ASSUMED HYDRAULIC CONDUCTIVITY FOR EACH TEXTURE CLASS DESCRIPTION k m/day DESCRIPTION k m/day BROWN COAL 0.100 GRAVEL 20.000 CLAY 0.020 GRIT 2.000 CEMENTED CLAY LOAM 0.050 GRAVELLY CLAY 0.100 CEMENTED LOAM 0.100 GRAVELLY SAND 6.000 CEMENTED SANDY CLAY 0.100 GRAVELLY LOAM 0.300 CEMENTED SANDY CLAY 0.020 HEAVY CLAY 0.003 CLAY LOAM 0.150 LOAM 0.300 CLAYEY COARSE SAND 1.000 LIGHT CLAY 0.030 CLAYEY FINE SAND 0.300 LOAMY SAND 0.500 CLAYEY GRAVEL 2.000 MEDIUMCLAY 0.006 CLAYEY SAND 0.500 PIPE CLAY 0.001 COARSE SAND 15.000 ROCK, STONE OR SIMILAR 0.001 COARSE SAND AND GRAVEL 20.000 SAND 8.000 DIRTY COARSE SAND 5.000 SANDY CLAY 0.030 DIRTY COARSE SAND AND GRAVEL 5.000 SANDY CLAY LOAM 0.200 DIRTY FINE SAND 1.500 SAND AND GRAVEL 10.000 DIRTY SAND 2.000 SANDY HEAVY CLAY 0.006 DIRTY SAND AND GRAVEL 3.000 SILTY CLAY 0.100 FINE SAND 2.000 SILTY HEAVY CLAY 0.010 FINE SANDY CLAY 0.100 SILTY MEDIUMCLAY 0.020 FINE SANDY CLAY LOAM 0.300 SANDY LOAM 0.300 FINE SAND AND GRAVEL 5.000 SANDY MEDIUMCLAY 0.010 FINE SANDY LOAM 0.400 SANDY PIPE CLAY 0.005 FINESANDY MEDIUMCLAY 0.020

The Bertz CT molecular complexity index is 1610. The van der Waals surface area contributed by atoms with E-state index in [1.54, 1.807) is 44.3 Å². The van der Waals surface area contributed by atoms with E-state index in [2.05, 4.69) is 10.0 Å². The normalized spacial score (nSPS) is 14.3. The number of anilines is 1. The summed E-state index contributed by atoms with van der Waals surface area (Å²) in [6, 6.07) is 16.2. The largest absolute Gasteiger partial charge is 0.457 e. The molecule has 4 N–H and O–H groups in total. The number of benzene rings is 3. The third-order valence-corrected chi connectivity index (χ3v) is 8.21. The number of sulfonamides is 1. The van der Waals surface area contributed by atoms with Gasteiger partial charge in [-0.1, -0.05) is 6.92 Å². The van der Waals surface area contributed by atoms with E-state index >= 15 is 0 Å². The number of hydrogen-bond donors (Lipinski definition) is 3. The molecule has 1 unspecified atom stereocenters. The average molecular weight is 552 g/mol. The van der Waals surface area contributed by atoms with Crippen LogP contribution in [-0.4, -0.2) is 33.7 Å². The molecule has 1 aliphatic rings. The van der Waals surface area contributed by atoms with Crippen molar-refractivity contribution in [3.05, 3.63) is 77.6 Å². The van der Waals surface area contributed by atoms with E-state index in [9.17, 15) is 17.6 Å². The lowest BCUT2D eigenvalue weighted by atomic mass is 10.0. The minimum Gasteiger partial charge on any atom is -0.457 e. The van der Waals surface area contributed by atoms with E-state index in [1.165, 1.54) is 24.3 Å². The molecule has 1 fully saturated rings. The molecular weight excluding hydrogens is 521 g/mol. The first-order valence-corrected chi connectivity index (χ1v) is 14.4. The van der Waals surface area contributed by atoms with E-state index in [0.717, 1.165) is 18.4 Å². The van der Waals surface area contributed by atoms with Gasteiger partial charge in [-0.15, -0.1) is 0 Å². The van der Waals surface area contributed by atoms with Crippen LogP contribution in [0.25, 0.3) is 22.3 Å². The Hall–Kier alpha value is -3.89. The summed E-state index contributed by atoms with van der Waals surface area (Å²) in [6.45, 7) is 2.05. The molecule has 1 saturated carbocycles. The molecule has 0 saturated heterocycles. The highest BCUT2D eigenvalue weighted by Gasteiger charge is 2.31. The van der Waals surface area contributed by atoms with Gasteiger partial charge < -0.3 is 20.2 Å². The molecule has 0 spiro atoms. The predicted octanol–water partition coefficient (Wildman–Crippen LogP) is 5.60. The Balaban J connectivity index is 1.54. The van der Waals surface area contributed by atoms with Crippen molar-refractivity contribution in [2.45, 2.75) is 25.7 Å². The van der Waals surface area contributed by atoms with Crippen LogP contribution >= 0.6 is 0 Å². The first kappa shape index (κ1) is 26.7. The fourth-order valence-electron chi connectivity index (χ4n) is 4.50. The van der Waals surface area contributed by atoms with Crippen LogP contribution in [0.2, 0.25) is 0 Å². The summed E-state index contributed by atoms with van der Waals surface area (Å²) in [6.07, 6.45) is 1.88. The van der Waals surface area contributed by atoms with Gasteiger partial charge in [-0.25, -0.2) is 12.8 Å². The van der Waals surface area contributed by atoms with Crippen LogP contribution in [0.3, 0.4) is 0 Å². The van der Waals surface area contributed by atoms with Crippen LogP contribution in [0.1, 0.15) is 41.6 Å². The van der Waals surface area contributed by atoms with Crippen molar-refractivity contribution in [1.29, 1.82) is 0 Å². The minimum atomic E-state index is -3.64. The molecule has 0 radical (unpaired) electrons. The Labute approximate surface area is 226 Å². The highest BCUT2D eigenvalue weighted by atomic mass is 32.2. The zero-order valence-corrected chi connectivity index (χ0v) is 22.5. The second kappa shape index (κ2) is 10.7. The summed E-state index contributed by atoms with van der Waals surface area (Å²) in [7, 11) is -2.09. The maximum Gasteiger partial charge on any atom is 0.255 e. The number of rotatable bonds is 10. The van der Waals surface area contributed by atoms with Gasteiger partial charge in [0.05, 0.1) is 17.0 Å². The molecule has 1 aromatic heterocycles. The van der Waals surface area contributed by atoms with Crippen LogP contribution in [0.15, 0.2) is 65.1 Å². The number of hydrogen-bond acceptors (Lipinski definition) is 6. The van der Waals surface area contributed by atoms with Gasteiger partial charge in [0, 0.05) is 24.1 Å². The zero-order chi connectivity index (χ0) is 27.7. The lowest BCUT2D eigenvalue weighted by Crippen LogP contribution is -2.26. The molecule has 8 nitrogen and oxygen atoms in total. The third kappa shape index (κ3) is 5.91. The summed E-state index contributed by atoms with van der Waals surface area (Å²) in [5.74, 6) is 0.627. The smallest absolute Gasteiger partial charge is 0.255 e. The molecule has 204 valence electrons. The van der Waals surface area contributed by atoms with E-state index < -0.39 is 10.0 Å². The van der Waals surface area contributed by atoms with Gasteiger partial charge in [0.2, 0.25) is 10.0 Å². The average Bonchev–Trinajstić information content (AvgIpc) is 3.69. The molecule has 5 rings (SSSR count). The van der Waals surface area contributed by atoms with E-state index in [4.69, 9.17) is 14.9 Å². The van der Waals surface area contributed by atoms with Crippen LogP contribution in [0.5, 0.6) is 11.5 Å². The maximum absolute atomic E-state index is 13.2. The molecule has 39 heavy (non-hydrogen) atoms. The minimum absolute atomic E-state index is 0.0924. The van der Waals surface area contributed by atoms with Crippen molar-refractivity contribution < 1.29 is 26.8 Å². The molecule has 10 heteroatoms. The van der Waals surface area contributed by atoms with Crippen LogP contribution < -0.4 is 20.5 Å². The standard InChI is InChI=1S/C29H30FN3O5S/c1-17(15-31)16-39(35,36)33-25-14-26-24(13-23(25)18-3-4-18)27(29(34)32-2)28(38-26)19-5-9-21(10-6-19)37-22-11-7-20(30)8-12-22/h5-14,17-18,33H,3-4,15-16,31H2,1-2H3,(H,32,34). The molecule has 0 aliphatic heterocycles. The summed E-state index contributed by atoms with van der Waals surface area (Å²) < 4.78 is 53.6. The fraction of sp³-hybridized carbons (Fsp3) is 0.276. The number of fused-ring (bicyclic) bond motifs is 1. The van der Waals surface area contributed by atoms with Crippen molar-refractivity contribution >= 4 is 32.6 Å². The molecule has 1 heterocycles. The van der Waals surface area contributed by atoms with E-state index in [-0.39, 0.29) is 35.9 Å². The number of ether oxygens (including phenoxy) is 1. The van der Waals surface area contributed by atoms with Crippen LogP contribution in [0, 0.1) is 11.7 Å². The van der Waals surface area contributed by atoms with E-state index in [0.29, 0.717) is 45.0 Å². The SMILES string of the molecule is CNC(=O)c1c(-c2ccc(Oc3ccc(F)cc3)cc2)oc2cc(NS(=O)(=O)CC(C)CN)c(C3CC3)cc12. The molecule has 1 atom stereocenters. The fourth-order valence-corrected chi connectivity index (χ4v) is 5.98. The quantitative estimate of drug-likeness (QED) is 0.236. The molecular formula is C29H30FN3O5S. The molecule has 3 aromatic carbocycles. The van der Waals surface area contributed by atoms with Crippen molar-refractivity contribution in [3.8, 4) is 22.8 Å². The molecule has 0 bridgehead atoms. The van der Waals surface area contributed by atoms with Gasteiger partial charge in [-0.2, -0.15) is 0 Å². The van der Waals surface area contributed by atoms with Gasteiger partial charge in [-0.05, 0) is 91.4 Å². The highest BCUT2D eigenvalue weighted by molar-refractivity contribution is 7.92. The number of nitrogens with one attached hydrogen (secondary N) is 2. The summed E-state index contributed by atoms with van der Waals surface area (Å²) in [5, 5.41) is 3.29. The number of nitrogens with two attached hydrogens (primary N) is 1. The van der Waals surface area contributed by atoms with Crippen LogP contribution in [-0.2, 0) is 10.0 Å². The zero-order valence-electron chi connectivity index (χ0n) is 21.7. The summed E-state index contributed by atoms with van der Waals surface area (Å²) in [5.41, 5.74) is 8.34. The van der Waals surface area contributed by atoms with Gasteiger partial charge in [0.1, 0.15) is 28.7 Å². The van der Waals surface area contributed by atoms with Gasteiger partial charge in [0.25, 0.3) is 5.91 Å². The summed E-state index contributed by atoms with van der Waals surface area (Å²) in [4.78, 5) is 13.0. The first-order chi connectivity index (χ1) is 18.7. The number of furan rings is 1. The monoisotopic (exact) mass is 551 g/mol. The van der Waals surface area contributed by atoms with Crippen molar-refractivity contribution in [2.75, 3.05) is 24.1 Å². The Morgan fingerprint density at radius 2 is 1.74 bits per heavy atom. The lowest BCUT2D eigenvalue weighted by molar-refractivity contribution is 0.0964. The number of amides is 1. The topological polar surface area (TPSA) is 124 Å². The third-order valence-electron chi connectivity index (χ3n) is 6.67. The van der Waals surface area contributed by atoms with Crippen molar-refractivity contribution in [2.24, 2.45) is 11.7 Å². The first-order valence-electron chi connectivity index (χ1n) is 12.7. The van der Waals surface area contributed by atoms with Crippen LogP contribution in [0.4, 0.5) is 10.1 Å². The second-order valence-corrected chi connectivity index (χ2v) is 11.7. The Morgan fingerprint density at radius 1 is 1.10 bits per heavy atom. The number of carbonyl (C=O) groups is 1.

THERE ARE 22 MAPS LIKE THIS !

WHAT CAN WE DO WITH THIS? 1. Numerical Groundwater Models. Improved input data for a groundwater flow model, if such was contemplated (again). 2. Groundwater Balance and Behaviour Model. Reference Deep Leakage Factors to improve the results spatially. 3. Soil Salinity Model. Input in terms of hydrological factors such as transmissivity, resistance to vertical flow and deep leakage. 4. Rice Environmental Management. Two aspects: a) current soil profile criteria based for classifying rice land suitability b) the effect of seepage from rice fields in high ground water table areas. 5. Channel Seepage. Finding potential channel seepage sites 6. Drainage / Groundwater Pumping Sites This Talk will only Consider the Rice Management Aspects.